Biodiversity conservation and sustainable development

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BIODIVERSITY INCLUDES all species of flora and fauna on earth, their gene pool, and the ecosystems where they thrive. Life forms have taken millennia to develop through natural selection and evolutionary processes. Biodiversity provides ecosystem goods in form of food, fibre medicine, services such as air and water purification, climate regulation, erosion control and nutrient cycling etc.

Over the past half-century, world has seen more economic progress, prosperity, and human development during any other era in human history. During this same era, however, mankind have altered the natural ecological balance than any other comparable time in history leaving biodiversity in a state of swift decline. Globally 300 million

people depend on forests directly for their survival, including 60 million people of indigenous and tribal groups, who are almost completely dependent on forests and 1.6 billion people relying on forests and non-timber forest products e.g. the fruits from trees for their livelihoods. More than three billion people rely on marine and coastal biodiversity so as many people directly depend on the availability of usable land, water, plants and animals to support their families. In fact, ecosystems are the base of all economies.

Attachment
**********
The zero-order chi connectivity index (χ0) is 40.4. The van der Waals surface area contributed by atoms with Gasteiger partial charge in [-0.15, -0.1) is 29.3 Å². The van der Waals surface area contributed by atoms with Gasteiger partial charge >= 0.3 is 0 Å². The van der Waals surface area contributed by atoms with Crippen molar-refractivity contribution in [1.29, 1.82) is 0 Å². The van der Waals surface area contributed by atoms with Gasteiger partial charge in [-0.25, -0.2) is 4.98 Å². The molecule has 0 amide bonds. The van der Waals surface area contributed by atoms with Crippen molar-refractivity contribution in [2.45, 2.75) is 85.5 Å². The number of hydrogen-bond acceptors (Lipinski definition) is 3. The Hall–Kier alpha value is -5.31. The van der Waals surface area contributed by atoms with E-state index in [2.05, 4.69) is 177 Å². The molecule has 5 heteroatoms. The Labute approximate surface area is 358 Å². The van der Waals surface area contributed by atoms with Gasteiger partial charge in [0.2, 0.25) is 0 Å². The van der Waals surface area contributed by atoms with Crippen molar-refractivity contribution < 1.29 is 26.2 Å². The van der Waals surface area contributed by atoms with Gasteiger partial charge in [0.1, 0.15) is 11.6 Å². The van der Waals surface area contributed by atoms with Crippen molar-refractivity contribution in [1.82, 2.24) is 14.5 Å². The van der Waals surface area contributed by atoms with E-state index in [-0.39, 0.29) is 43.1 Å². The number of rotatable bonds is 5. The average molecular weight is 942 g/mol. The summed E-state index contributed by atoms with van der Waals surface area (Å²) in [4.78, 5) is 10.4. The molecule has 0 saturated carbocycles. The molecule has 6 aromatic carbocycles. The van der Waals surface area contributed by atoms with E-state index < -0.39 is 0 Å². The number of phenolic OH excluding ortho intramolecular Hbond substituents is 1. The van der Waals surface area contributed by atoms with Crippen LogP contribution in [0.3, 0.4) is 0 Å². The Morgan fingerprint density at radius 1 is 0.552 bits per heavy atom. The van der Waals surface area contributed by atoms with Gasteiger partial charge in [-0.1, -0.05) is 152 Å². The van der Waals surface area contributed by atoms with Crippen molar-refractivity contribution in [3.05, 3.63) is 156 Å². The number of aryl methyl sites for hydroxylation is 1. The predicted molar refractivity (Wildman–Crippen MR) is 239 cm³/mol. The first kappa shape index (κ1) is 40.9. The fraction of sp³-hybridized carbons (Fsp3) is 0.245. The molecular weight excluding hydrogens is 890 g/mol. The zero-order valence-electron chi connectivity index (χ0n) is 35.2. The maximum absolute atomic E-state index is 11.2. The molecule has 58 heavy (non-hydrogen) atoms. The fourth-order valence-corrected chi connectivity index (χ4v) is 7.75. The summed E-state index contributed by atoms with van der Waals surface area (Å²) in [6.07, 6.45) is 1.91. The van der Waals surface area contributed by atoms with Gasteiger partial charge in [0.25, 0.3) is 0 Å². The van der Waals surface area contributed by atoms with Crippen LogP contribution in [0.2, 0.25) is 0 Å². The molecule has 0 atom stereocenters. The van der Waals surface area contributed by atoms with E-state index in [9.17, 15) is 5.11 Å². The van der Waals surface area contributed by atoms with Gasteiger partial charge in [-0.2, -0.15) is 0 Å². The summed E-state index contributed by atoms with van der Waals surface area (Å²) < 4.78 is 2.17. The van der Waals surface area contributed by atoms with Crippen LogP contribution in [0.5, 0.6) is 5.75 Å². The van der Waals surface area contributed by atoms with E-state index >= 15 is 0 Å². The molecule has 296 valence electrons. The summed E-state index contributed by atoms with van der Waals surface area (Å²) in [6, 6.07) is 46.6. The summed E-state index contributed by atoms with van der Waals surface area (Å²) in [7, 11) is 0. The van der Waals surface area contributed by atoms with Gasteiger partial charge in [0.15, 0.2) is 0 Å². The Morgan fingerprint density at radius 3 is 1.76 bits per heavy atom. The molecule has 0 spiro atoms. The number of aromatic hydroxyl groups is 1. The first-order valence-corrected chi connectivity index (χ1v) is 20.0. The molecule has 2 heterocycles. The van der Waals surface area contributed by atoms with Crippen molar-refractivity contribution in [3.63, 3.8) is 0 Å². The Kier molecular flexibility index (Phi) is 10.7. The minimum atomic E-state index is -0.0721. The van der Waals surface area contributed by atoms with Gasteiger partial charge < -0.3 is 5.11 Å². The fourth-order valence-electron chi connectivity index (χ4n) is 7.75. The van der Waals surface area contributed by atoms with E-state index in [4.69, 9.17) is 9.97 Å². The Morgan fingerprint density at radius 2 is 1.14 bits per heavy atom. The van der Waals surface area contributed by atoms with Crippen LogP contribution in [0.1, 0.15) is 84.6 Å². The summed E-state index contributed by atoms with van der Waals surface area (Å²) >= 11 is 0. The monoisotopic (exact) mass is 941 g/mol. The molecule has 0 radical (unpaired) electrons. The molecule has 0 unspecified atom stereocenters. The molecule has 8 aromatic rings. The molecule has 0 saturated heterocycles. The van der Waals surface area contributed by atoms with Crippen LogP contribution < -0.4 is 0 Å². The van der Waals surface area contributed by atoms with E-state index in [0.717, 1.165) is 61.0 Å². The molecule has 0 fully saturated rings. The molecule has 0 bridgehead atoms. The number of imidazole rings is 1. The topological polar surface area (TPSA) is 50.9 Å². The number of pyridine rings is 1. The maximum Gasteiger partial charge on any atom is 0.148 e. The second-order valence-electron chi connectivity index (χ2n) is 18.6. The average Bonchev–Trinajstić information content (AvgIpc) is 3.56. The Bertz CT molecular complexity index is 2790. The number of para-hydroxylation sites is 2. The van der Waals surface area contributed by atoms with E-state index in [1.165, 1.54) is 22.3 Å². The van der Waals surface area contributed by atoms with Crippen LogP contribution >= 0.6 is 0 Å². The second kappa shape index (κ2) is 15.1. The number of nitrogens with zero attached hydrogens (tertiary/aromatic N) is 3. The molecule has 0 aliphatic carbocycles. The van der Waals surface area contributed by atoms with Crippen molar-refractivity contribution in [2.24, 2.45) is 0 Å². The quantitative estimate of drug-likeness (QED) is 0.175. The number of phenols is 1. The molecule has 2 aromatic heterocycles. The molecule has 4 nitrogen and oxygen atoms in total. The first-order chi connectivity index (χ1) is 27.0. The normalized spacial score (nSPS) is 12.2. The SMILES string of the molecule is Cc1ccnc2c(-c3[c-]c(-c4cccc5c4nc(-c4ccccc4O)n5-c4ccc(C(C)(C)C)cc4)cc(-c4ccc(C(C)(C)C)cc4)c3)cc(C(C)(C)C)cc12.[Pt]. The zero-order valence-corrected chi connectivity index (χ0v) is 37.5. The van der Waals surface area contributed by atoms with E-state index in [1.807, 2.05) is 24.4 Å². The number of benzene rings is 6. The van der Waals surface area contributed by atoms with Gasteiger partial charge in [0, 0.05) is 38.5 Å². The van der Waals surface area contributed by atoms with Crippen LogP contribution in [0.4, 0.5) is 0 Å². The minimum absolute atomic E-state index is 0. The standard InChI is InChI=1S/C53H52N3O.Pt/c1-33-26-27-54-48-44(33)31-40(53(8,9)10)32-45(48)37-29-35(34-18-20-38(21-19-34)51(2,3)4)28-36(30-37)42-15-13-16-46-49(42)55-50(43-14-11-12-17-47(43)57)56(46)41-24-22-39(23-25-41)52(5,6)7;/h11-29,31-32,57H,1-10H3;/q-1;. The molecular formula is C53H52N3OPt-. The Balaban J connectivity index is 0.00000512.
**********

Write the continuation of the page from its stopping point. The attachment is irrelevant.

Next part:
Rare tree species and many species of wildlife are on brink of extinction due to illegal hunting, poaching and trans-boundary trade. Extinction of a single species means loss of important ecological services and function it provides. Conservation of biological diversity and sustainable development are interrelated. On one hand is focusing on social progress, economic growth, and environmental protection and ecosystem conservation on the other. Conservation includes the efforts carried out in protected areas such as national parks and community reserves, and in areas with rich and important biodiversity where conservation is not the main focus. It is in these latter productive landscapes where sustainability is needed most.

Sustainable agriculture, sustainable fisheries and sustainable management of natural resources are the main approaches for preserving these landscapes for long-term social, economic and ecological benefits. Sustainable human development is about living on earth without taking more than can be naturally replaced as earth has enough to fulfil everyones need but it cant fulfil everyones greed. It is about good health, good living conditions and long-term wealth creation for everybody. All these things must occur within the carrying capacity of the planet.

Biodiversity is a key component of sustainable development and the environmental health. Biodiversity conservation requires the participation of many different groups of people, working with various conservation mechanisms both in situ and ex situ. Biodiversity policy and conservation activities are informed, enhanced, and driven by research and technology. Sustainable conservation of biological capital is the taking from the Earth only what it can provide indefinitely, thus leaving future generations no less than we have access to ourselves. Biodiversity conservation is at the heart of sustainable development as people may be the part of problem; they are part of the solution as well. Public participation, awareness and education are important tools in any long-term conservation strategy. Culturally and emotionally, unsustainable use of biological diversity and resources leads to the loss of a group of species from peoples daily lives, customs, and virtual world, thus leaving a poorer world for their children.